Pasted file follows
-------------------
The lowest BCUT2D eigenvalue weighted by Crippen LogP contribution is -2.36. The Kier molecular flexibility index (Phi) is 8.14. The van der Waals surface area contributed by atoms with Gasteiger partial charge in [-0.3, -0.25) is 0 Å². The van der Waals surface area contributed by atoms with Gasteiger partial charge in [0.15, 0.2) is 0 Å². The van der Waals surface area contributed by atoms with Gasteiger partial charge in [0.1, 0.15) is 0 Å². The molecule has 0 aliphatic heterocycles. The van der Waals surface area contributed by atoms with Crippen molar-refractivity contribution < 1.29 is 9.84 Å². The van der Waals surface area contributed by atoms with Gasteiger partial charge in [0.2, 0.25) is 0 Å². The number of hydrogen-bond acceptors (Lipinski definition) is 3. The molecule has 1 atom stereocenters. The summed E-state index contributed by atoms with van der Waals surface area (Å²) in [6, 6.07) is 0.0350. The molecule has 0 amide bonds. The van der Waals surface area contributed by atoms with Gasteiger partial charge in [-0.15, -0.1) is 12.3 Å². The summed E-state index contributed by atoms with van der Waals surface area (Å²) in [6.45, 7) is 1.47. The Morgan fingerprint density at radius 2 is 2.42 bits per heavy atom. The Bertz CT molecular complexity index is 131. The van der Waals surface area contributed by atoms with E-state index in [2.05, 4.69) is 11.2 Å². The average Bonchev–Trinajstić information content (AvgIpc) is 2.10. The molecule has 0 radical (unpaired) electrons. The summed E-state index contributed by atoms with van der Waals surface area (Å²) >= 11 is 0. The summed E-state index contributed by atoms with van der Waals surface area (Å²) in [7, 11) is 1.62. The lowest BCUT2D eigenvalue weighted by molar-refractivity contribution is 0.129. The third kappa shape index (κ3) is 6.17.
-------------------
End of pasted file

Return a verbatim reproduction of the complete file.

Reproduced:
The lowest BCUT2D eigenvalue weighted by Crippen LogP contribution is -2.36. The Kier molecular flexibility index (Phi) is 8.14. The van der Waals surface area contributed by atoms with Gasteiger partial charge in [-0.3, -0.25) is 0 Å². The van der Waals surface area contributed by atoms with Gasteiger partial charge in [0.15, 0.2) is 0 Å². The van der Waals surface area contributed by atoms with Gasteiger partial charge in [0.1, 0.15) is 0 Å². The molecule has 0 aliphatic heterocycles. The van der Waals surface area contributed by atoms with Crippen molar-refractivity contribution < 1.29 is 9.84 Å². The van der Waals surface area contributed by atoms with Gasteiger partial charge in [0.2, 0.25) is 0 Å². The number of hydrogen-bond acceptors (Lipinski definition) is 3. The molecule has 1 atom stereocenters. The summed E-state index contributed by atoms with van der Waals surface area (Å²) in [6, 6.07) is 0.0350. The molecule has 0 amide bonds. The van der Waals surface area contributed by atoms with Gasteiger partial charge in [-0.15, -0.1) is 12.3 Å². The summed E-state index contributed by atoms with van der Waals surface area (Å²) in [6.45, 7) is 1.47. The Morgan fingerprint density at radius 2 is 2.42 bits per heavy atom. The Bertz CT molecular complexity index is 131. The van der Waals surface area contributed by atoms with E-state index in [2.05, 4.69) is 11.2 Å². The average Bonchev–Trinajstić information content (AvgIpc) is 2.10. The molecule has 0 radical (unpaired) electrons. The summed E-state index contributed by atoms with van der Waals surface area (Å²) >= 11 is 0. The summed E-state index contributed by atoms with van der Waals surface area (Å²) in [7, 11) is 1.62. The lowest BCUT2D eigenvalue weighted by molar-refractivity contribution is 0.129. The third kappa shape index (κ3) is 6.17.